April marks Autism Awareness Month. For the Naddeo family of Cherry Hill, N.J., bringing awareness to the fastest-growing developmental disability in the U.S. is a year-round mission.
Jennifer Morrison Naddeo, Cabrini College alumna, gave birth to twin sons on Oct. 23, 2003. Jonathan and Justin, five, were born three months premature, each weighing in at a little more than 2 pounds.
“They were in the Virtua West Jersey neonatal intensive care unit in Voorhees, N.J. Jon was in for two months and Justin was in for three months,” Naddeo said. During their three-month follow-up visit to the neo-natal clinic, the NICU doctor and physical therapist became concerned about the developmental progress of Justin.
“They [the doctors] didn’t know what it was, but advised that I call the early intervention group in my county. They did some testing, and approved Justin for occupational therapy,” Naddeo said.
After three months of occupational therapy with Justin, the therapist started to notice developmental delays with Jonathan as well. So, he was recommended for an early intervention evaluation and then, approved for therapy at 6 months of age.
Jonathan and Justin turned a year and a half and still didn’t have an official developmental diagnosis.
“Instead of getting diagnosis at that point, early intervention recommended that Justin start getting behavior therapy. After a few months, Jonathan began receiving behavior therapy. By the age of 3, both boys were receiving speech, occupational therapy, behavior therapy and educational therapy.” Naddeo said.
Along with behavioral issues, lack of communication also started to become a challenge for the Naddeo family. “I had two little boys screaming at me and I didn’t know what they wanted [to eat]. So I was just giving them anything to eat and they would get upset and throw it across the room,” Naddeo said.
At two and a half, Jonathan and Justin were both officially diagnosed with autism at Children’s Specialized Hospital in Toms River, NJ. The testing revealed that Justin had autism. Jonathan marked a 2.0 on the Autism Assessment Scale. “A 2.0 is considered a high-functioning autism spectrum disorder . He could have gone either way. So it’s such a fine line for Jonathan, but not a fine line for Justin,” Naddeo said.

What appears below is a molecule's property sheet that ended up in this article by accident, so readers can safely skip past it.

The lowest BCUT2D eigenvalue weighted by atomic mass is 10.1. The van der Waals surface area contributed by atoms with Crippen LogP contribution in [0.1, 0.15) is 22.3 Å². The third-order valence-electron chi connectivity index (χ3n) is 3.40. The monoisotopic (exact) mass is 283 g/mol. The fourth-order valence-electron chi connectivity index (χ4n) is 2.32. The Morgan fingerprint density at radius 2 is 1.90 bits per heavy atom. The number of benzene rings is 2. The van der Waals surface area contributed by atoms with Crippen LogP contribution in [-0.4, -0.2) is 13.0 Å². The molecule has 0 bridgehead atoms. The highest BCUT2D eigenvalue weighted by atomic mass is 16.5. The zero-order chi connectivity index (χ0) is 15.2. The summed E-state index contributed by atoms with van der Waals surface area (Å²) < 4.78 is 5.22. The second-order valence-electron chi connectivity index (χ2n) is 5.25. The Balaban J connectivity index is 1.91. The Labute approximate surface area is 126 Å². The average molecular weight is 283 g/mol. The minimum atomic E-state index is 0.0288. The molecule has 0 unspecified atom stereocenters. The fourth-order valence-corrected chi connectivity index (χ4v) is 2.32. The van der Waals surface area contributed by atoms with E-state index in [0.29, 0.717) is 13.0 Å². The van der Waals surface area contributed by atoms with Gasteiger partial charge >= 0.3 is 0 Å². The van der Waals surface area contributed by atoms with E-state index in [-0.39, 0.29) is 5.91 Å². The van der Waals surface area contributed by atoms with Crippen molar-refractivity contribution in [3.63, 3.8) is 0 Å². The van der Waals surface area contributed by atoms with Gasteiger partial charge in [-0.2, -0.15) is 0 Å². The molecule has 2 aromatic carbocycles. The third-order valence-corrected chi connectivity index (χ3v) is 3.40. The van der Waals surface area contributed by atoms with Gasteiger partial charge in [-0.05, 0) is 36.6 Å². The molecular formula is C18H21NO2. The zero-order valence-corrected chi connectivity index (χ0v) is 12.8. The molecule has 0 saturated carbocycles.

Despite the diagnosis, Naddeo knew that both Jonathan and Justin’s quiet intellect wouldn’t be overshadowed.
“They are so clever; they try to dismantle things. They didn’t like the toddler beds. They would pull the mattress onto the floor, then they would take this little box spring, and Justin started pulling and releasing these coils holding together the other metal. They would sleep in the drawer under the bed” Naddeo said.
“Even when Jon was maybe three, three and a half and he saw a Leapster or computer game, he would begin playing. We would only need to show him the tough parts once. He doesn’t have issues with video games and is very social. It is really amazing.”
Naddeo is grateful for her sons’ talents and makes sure that Jonathan and Justin receive the attention they need to further their knowledge and live out active lives.
“My husband, Chris and I belong to PACT-Parents of Autistic Children Together-, a chapter of Autism Society of America. The thing we love about this organization is that they raise money to take people with autism and their families [ranging from two to adulthood] to many social activities such as bowling, Hershey Park, movies or a River Sharks Game. And what’s really nice is that my kids can have a tantrum, and nobody is saying ‘What is wrong with them?’ Autism is going to be the rest of our lives, especially for one of them and we need to have the boys learn what is appropriate in a safe environment.”
“We have gotten so involved. We speak with other families at functions, support group meetings and yahoo groups. We attend Autism N.J. conventions, where we meet with specialists in the field, learn the new advancements for our children and talk with them about what to do next,” Naddeo said.
Naddeo credits her Cabrini College education for keeping her so organized and optimistic.
“When I started at Cabrini, Dr. Zurek and Dr. Craigie told my class that college is what you make it and encouraged us to make a difference at the college. So I was extremely involved at Cabrini and on all sorts of boards. That helped me, because now I’m involved with all this stuff with the kids,” Naddeo said. Dr. Carter Craigie and Dr. Jerome Zurek contributed to the success of the communication department at Cabrini College. Craigie retired from Cabrini College in 1995 and Zurek continues to contribute to the college’s success.
The Naddeos’ pride for their boys and the family’s active involvement reaches far beyond a diagnosis that terrifies most unsuspecting parents.
“The one thing that I said when they were premature is ‘I’m not looking at them as rocket scientists. What I would like is for them to overcome any disability. I just want them to feel like ‘look at what I did’ and be happy,” Naddeo said.